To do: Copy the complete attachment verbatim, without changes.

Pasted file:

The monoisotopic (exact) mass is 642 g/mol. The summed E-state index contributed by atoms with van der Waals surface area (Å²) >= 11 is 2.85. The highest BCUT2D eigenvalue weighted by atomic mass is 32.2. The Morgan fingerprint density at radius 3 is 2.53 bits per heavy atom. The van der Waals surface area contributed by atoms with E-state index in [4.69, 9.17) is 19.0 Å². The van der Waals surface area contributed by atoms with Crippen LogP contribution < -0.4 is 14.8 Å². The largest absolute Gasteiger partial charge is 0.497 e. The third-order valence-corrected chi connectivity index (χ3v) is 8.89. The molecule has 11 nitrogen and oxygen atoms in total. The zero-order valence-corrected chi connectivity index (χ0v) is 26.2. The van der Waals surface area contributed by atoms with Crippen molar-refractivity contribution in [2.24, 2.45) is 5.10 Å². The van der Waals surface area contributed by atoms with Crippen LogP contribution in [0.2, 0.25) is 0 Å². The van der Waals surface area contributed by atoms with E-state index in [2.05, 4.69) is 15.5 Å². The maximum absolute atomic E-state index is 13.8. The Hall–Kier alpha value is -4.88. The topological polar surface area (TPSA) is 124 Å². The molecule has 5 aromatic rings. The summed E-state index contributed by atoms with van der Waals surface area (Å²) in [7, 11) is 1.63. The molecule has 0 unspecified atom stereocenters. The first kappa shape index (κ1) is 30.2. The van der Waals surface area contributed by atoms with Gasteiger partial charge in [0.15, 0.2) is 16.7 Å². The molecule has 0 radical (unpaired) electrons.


The monoisotopic (exact) mass is 642 g/mol. The summed E-state index contributed by atoms with van der Waals surface area (Å²) >= 11 is 2.85. The highest BCUT2D eigenvalue weighted by atomic mass is 32.2. The Morgan fingerprint density at radius 3 is 2.53 bits per heavy atom. The van der Waals surface area contributed by atoms with E-state index in [4.69, 9.17) is 19.0 Å². The van der Waals surface area contributed by atoms with Crippen LogP contribution < -0.4 is 14.8 Å². The largest absolute Gasteiger partial charge is 0.497 e. The third-order valence-corrected chi connectivity index (χ3v) is 8.89. The molecule has 11 nitrogen and oxygen atoms in total. The zero-order valence-corrected chi connectivity index (χ0v) is 26.2. The van der Waals surface area contributed by atoms with Crippen molar-refractivity contribution in [2.24, 2.45) is 5.10 Å². The van der Waals surface area contributed by atoms with Crippen LogP contribution in [0.2, 0.25) is 0 Å². The van der Waals surface area contributed by atoms with E-state index in [2.05, 4.69) is 15.5 Å². The maximum absolute atomic E-state index is 13.8. The Hall–Kier alpha value is -4.88. The topological polar surface area (TPSA) is 124 Å². The molecule has 5 aromatic rings. The summed E-state index contributed by atoms with van der Waals surface area (Å²) in [7, 11) is 1.63. The molecule has 0 unspecified atom stereocenters. The first kappa shape index (κ1) is 30.2. The van der Waals surface area contributed by atoms with Gasteiger partial charge in [0.15, 0.2) is 16.7 Å². The molecule has 0 radical (unpaired) electrons.